Feeds

Nokia shutters Qt Brisbane office

Linux exit takes its toll

Next gen security for virtualised datacentres

Australian Qt developers are the latest to feel the bite of Nokia’s decline, with the Finnish company deciding to shutter the operation’s Brisbane outpost.

Qt is a cross-platform application and UI framework. Nokia acquired Qt developer Trolltech in 2008.

The decision became public via an employee’s post on the Qt mailing list, which identified teams working on Qt3D, QtDeclarative, QtMultimedia, QtSensors and QtSystems modules, “as well as the CI/QA team for Qt”.

The office is due to close on August 31. The Register has asked Nokia to identify the number of developers affected.

Last month, Ars Technica reported that Nokia’s Meltimi Linux-based feature phone and operating system project was also on the mortuary slab after yet-another a round of layoffs. However, at the time Nokia committed to “near term” Qt support. Its definition of “near term” appears now to have a horizon of less than a few weeks.

Although there have been no layoffs announced back in Finland, a response on the Qt list notes that “commit logs show that there’s almost no activities … recently” for modules that are the responsibility of head office.

The move cannot have been entirely unexpected, since Nokia has been moving quickly to cement the position of Windows Phone 7 under the stewardship of former Microsoft executive Stephen Elop.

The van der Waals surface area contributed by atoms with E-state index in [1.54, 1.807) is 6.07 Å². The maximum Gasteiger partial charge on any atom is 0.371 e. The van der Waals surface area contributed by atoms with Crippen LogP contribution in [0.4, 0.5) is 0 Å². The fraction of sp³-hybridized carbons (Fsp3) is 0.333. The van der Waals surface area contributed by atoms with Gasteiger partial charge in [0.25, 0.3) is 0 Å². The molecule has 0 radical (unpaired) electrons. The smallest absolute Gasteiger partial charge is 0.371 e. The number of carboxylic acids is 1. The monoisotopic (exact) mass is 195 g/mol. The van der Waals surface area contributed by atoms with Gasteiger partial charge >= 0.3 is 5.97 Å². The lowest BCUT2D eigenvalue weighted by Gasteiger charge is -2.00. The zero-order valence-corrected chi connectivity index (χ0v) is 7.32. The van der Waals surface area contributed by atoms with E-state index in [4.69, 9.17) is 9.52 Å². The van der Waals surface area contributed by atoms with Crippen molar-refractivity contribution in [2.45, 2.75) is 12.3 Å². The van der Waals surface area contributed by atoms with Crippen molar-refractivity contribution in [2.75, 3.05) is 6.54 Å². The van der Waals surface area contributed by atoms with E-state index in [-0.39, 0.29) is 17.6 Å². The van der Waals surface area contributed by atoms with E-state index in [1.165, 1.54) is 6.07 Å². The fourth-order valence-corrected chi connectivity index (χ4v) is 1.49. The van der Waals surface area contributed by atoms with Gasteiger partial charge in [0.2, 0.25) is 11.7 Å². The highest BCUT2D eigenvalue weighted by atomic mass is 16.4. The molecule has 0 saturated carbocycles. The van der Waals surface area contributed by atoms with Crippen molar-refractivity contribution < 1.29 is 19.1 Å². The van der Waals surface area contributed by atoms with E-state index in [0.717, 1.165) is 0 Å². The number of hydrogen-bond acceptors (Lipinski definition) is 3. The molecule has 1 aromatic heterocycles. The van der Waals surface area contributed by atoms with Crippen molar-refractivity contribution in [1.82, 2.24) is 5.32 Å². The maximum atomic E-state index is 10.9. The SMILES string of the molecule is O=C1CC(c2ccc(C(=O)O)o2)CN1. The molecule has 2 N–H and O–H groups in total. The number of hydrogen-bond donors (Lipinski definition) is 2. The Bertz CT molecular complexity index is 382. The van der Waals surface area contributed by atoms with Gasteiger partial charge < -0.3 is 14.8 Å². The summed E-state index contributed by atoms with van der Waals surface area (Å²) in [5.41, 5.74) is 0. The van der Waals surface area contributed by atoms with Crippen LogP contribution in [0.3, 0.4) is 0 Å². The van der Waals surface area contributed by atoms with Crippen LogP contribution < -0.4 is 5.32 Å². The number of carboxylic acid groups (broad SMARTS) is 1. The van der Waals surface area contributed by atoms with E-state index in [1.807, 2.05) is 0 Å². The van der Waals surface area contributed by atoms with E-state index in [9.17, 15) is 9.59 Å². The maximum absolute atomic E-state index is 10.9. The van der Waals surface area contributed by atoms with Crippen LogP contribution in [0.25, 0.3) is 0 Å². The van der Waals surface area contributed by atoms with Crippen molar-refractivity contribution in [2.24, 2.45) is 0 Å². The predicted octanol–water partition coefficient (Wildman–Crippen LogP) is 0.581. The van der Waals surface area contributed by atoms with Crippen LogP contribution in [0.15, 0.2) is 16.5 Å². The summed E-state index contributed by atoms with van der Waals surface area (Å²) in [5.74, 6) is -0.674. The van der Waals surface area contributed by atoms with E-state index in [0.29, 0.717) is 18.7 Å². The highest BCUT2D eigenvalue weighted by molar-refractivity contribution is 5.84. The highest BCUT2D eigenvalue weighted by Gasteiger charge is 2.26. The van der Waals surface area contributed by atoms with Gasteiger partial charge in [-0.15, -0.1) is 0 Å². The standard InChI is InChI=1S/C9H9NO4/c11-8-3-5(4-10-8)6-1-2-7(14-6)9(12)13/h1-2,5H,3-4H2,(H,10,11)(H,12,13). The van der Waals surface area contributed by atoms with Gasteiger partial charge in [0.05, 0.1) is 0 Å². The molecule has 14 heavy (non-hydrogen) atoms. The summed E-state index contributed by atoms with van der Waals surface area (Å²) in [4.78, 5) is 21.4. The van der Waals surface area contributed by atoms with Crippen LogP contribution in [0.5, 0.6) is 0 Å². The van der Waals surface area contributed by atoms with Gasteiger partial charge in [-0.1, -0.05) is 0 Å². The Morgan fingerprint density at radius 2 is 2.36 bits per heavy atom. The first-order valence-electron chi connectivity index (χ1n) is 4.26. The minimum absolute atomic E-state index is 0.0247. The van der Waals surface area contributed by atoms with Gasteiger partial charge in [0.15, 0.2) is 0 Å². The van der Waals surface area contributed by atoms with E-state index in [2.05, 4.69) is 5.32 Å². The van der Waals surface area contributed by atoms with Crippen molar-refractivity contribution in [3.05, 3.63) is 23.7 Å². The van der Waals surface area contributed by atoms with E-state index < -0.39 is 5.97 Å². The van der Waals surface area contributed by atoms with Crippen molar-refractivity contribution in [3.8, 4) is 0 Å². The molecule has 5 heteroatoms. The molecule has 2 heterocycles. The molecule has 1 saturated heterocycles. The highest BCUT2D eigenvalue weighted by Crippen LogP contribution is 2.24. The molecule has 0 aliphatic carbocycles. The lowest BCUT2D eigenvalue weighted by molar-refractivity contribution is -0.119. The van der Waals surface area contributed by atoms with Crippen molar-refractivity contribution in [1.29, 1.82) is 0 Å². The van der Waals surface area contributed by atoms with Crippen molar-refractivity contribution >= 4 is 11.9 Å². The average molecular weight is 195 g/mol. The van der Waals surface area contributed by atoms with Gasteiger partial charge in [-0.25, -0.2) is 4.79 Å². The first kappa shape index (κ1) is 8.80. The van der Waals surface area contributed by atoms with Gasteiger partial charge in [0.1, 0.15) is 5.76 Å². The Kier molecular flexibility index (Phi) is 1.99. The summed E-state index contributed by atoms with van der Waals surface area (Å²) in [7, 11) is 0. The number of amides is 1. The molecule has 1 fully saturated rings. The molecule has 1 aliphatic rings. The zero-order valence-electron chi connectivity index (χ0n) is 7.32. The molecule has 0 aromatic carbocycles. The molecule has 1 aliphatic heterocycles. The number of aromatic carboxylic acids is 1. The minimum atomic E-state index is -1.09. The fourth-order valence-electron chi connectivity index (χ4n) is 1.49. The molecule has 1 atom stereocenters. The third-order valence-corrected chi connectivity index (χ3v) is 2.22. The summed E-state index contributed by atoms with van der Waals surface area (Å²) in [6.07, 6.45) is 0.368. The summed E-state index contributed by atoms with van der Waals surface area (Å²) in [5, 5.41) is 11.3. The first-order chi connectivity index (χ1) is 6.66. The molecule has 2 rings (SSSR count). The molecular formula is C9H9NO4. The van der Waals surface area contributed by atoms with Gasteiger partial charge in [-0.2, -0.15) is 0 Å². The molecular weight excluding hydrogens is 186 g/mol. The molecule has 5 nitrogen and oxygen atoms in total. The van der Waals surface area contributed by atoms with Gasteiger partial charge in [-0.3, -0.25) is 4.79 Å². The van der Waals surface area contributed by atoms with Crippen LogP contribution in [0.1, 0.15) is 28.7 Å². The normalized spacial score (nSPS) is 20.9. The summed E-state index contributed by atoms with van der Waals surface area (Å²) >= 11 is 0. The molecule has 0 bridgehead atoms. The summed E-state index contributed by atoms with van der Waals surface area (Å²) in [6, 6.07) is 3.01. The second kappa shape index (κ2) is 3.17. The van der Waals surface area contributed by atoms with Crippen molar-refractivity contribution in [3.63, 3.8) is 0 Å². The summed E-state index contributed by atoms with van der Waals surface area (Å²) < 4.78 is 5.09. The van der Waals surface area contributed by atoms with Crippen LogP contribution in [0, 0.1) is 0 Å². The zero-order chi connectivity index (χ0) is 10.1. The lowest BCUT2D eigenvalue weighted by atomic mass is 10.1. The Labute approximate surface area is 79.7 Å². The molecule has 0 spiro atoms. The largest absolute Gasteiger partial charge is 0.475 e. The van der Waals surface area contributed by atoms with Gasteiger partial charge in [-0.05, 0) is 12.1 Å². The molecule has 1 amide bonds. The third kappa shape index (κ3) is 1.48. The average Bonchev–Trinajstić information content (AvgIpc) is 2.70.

The Australian office was considered a cornerstone of putting the Qt framework onto mobile platforms.

Developers will retain their status within the project and therefore may, if they choose, continue making community contributions to the project. The ongoing financial basis of Qt will depend on the efforts of Digia, which has managed Qt licensing since last year. ®

Secure remote control for conventional and virtual desktops

More from The Register

next story
6 Obvious Reasons Why Facebook Will Ban This Article (Thank God)
Clampdown on clickbait ... and El Reg is OK with this
No, thank you. I will not code for the Caliphate
Some assignments, even the Bongster decline must
Kaspersky backpedals on 'done nothing wrong, nothing to fear' blather
Founder (and internet passport fan) now says privacy is precious
TROLL SLAYER Google grabs $1.3 MEEELLION in patent counter-suit
Chocolate Factory hits back at firm for suing customers
Mozilla's 'Tiles' ads debut in new Firefox nightlies
You can try turning them off and on again
Sit tight, fanbois. Apple's '$400' wearable release slips into early 2015
Sources: time to put in plenty of clock-watching for' iWatch
Facebook to let stalkers unearth buried posts with mobe search
Prepare to HAUNT your pal's back catalogue
prev story

Whitepapers

5 things you didn’t know about cloud backup
IT departments are embracing cloud backup, but there’s a lot you need to know before choosing a service provider. Learn all the critical things you need to know.
Implementing global e-invoicing with guaranteed legal certainty
Explaining the role local tax compliance plays in successful supply chain management and e-business and how leading global brands are addressing this.
Backing up Big Data
Solving backup challenges and “protect everything from everywhere,” as we move into the era of big data management and the adoption of BYOD.
Consolidation: The Foundation for IT Business Transformation
In this whitepaper learn how effective consolidation of IT and business resources can enable multiple, meaningful business benefits.
High Performance for All
While HPC is not new, it has traditionally been seen as a specialist area – is it now geared up to meet more mainstream requirements?